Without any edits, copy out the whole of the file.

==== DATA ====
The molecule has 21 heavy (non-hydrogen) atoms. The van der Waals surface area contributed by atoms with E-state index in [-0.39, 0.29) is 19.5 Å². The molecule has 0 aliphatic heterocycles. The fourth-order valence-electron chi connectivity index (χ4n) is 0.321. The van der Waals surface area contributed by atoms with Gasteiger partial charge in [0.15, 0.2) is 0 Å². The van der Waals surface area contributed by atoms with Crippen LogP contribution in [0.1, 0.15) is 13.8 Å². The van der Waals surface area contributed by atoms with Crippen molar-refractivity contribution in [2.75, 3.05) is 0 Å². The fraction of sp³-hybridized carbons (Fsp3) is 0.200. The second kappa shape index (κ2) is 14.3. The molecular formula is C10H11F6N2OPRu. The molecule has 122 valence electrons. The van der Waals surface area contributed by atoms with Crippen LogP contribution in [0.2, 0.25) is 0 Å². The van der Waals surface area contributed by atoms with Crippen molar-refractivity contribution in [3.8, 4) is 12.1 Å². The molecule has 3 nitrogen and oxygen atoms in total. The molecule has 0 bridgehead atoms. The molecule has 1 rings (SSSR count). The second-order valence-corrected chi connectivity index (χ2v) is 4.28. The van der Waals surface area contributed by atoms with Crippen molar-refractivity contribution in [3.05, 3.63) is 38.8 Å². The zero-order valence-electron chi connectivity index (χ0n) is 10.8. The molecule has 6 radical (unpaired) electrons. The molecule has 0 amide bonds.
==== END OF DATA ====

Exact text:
The molecule has 21 heavy (non-hydrogen) atoms. The van der Waals surface area contributed by atoms with E-state index in [-0.39, 0.29) is 19.5 Å². The molecule has 0 aliphatic heterocycles. The fourth-order valence-electron chi connectivity index (χ4n) is 0.321. The van der Waals surface area contributed by atoms with Gasteiger partial charge in [0.15, 0.2) is 0 Å². The van der Waals surface area contributed by atoms with Crippen LogP contribution in [0.1, 0.15) is 13.8 Å². The van der Waals surface area contributed by atoms with Crippen molar-refractivity contribution in [2.75, 3.05) is 0 Å². The fraction of sp³-hybridized carbons (Fsp3) is 0.200. The second kappa shape index (κ2) is 14.3. The molecular formula is C10H11F6N2OPRu. The molecule has 122 valence electrons. The van der Waals surface area contributed by atoms with Crippen LogP contribution in [0.2, 0.25) is 0 Å². The van der Waals surface area contributed by atoms with Crippen molar-refractivity contribution in [3.8, 4) is 12.1 Å². The molecule has 3 nitrogen and oxygen atoms in total. The molecule has 0 bridgehead atoms. The molecule has 1 rings (SSSR count). The second-order valence-corrected chi connectivity index (χ2v) is 4.28. The van der Waals surface area contributed by atoms with Crippen molar-refractivity contribution in [3.05, 3.63) is 38.8 Å². The zero-order valence-electron chi connectivity index (χ0n) is 10.8. The molecule has 6 radical (unpaired) electrons. The molecule has 0 amide bonds.